SENTIDA: A New Tool for Sentiment Analysis in Danish
In the midst of the Era of Big Data, tools for analysing and processing unstructured data are needed more than ever. Being among these, sentiment analysis has experienced both a substantial proliferation in popularity and major developmental progress. However, the development of sentiment analysis tools in Danish has not experienced the same rapid development as e.g. English tools. Few Danish tools exist, and often the ones available are either ineffective or outdated. Moreover, authoritative validation tests in low-resource languages, are missing, which is why little can be deduced about the competence of current Danish models. We present SENTIDA, a simple and effective model for general sentiment analysis in Danish, and compare its competence to the current benchmark within the field of Danish sentiment analysis, AFINN. Combining a lexical approach with several incorporated functions, we construct SENTIDA and categorise it as a domain-independent sentiment analysis tool focusing on polarity strength. Subsequently, we run different validation tests, including a binary classification test of Trustpilot reviews and a correlation test based on manually rated texts from different domains. The results show that SENTIDA excels across all tests, predicting reviews with an accuracy above 80% in all trials and providing significant correlations with manually annotated texts.
Balahur, A., Steinberger, R., Kabadjov, M., Zavarella, V., van der Goot, E., Halkia, M., Belyaeva, J. (2013). Sentiment Analysis in the News. ArXiv:1309.6202 [Cs]. Retrieved from http://arxiv.org/abs/1309.6202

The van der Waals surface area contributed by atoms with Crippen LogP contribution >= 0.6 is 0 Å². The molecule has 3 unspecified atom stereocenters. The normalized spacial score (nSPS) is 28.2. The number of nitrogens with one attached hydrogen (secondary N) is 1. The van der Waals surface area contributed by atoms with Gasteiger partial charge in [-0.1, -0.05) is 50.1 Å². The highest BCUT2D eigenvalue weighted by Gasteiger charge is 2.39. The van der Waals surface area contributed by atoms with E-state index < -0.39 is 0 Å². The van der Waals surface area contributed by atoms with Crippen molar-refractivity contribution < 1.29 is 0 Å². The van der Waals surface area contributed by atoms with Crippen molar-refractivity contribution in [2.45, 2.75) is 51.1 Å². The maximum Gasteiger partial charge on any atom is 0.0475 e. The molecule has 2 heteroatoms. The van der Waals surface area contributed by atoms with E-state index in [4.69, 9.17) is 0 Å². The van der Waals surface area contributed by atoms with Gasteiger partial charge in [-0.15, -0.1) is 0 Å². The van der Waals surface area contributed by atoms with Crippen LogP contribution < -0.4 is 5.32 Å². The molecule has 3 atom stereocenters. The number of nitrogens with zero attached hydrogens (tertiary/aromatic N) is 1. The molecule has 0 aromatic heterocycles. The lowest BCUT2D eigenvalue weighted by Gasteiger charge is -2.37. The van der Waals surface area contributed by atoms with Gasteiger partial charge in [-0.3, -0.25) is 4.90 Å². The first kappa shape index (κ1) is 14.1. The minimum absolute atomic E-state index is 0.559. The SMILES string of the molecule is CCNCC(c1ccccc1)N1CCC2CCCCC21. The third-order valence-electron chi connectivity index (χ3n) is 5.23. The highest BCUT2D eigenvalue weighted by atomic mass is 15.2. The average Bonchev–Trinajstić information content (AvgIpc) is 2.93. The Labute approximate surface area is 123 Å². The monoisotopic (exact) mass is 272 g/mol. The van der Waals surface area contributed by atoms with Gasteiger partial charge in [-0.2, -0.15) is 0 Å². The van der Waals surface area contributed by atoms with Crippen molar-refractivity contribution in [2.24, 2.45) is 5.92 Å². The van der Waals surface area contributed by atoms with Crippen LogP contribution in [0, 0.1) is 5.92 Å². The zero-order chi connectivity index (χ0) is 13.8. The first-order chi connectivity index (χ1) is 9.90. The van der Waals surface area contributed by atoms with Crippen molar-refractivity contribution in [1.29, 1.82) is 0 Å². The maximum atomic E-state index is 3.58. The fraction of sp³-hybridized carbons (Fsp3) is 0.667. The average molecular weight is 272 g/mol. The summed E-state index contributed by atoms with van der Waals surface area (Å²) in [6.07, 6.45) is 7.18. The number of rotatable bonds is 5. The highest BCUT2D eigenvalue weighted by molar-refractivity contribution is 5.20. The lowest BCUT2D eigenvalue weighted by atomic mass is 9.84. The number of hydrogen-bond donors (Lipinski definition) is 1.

Barnes, J., Klinger, R., & Walde, S. S. im. (2017). Assessing State-of-the-Art Sentiment Models on State-of-the-Art Sentiment Datasets. ArXiv:1709.04219 [Cs]. Retrieved from http://arxiv.org/abs/1709.04219
Bollen, J., Mao, H., & Zeng, X.-J. (2011). Twitter mood predicts the stock market. Journal of Computational Science, 2(1), 1–8. https://doi.org/10.1016/j.jocs.2010.12.007
Bouchet-Valat, M. (2015). SnowballC. Retrieved from https://cran.rproject.org/web/packages/ SnowballC/SnowballC.pdf
Choudhury, M. D., Gamon, M., Counts, S., & Horvitz, E. (2013). Predicting Depression via Social Media. Retrieved from http://tiny.cc/980e9y
Dragut, E., & Fellbaum, C. (2014). The Role of Adverbs in Sentiment Analysis. In Proceedings of Frame Semantics in NLP: A Workshop in Honor of Chuck Fillmore (1929-2014) (pp. 38–41). Baltimore, MD, USA: Association for Computational Linguistics. https://doi.org/10.3115/ v1/W14-3010
Enevoldsen, K. C., & Hansen, L. (2017). Analysing Political Biases in Danish Newspapers Using Sentiment Analysis. Journal of Language Works - Sprogvidenskabeligt Studentertidsskrift, 2(2), 87–98.
Gamer, M. (2015). irr. Retrieved from https://cran.r-project.org/web/packages/irr/irr.pdf
Hu, M., & Liu, B. (2004). Mining and Summarizing Customer Reviews. Proceedings of the Tenth ACM SIGKDD International Conference on Knowledge Discovery and Data Mining, 168–177. https://doi.org/10.1145/1014052.1014073